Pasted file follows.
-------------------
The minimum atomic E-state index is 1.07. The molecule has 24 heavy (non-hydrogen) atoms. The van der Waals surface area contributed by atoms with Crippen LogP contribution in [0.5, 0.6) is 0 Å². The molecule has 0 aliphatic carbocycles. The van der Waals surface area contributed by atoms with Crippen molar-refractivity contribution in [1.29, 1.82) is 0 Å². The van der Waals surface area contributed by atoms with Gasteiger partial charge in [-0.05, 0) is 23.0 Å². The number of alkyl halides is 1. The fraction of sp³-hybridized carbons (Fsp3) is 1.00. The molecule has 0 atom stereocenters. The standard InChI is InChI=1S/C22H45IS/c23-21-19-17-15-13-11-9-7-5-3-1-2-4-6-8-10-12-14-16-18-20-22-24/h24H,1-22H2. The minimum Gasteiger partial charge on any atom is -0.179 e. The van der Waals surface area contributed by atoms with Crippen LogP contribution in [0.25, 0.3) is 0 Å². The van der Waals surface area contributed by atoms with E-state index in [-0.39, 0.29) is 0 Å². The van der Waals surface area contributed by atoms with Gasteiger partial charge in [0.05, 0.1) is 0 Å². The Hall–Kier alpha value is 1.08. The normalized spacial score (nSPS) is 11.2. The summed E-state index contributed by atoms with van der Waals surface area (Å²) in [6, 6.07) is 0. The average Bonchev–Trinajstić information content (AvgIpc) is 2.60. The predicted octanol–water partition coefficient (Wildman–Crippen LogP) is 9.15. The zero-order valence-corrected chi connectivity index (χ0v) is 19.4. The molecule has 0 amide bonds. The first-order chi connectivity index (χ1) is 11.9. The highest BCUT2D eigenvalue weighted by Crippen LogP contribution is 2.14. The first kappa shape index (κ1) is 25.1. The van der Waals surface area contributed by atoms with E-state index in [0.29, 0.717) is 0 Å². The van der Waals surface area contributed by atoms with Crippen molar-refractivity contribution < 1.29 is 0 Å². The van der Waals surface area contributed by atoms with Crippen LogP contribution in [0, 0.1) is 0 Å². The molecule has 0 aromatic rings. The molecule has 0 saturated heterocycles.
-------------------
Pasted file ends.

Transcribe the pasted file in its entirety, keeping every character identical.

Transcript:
The minimum atomic E-state index is 1.07. The molecule has 24 heavy (non-hydrogen) atoms. The van der Waals surface area contributed by atoms with Crippen LogP contribution in [0.5, 0.6) is 0 Å². The molecule has 0 aliphatic carbocycles. The van der Waals surface area contributed by atoms with Crippen molar-refractivity contribution in [1.29, 1.82) is 0 Å². The van der Waals surface area contributed by atoms with Gasteiger partial charge in [-0.05, 0) is 23.0 Å². The number of alkyl halides is 1. The fraction of sp³-hybridized carbons (Fsp3) is 1.00. The molecule has 0 atom stereocenters. The standard InChI is InChI=1S/C22H45IS/c23-21-19-17-15-13-11-9-7-5-3-1-2-4-6-8-10-12-14-16-18-20-22-24/h24H,1-22H2. The minimum Gasteiger partial charge on any atom is -0.179 e. The van der Waals surface area contributed by atoms with Crippen LogP contribution in [0.25, 0.3) is 0 Å². The van der Waals surface area contributed by atoms with E-state index in [-0.39, 0.29) is 0 Å². The van der Waals surface area contributed by atoms with Gasteiger partial charge in [0.05, 0.1) is 0 Å². The Hall–Kier alpha value is 1.08. The normalized spacial score (nSPS) is 11.2. The summed E-state index contributed by atoms with van der Waals surface area (Å²) in [6, 6.07) is 0. The average Bonchev–Trinajstić information content (AvgIpc) is 2.60. The predicted octanol–water partition coefficient (Wildman–Crippen LogP) is 9.15. The zero-order valence-corrected chi connectivity index (χ0v) is 19.4. The molecule has 0 amide bonds. The first-order chi connectivity index (χ1) is 11.9. The highest BCUT2D eigenvalue weighted by Crippen LogP contribution is 2.14. The first kappa shape index (κ1) is 25.1. The van der Waals surface area contributed by atoms with E-state index in [0.29, 0.717) is 0 Å². The van der Waals surface area contributed by atoms with Crippen molar-refractivity contribution < 1.29 is 0 Å². The van der Waals surface area contributed by atoms with Crippen LogP contribution in [0, 0.1) is 0 Å². The molecule has 0 aromatic rings. The molecule has 0 saturated heterocycles.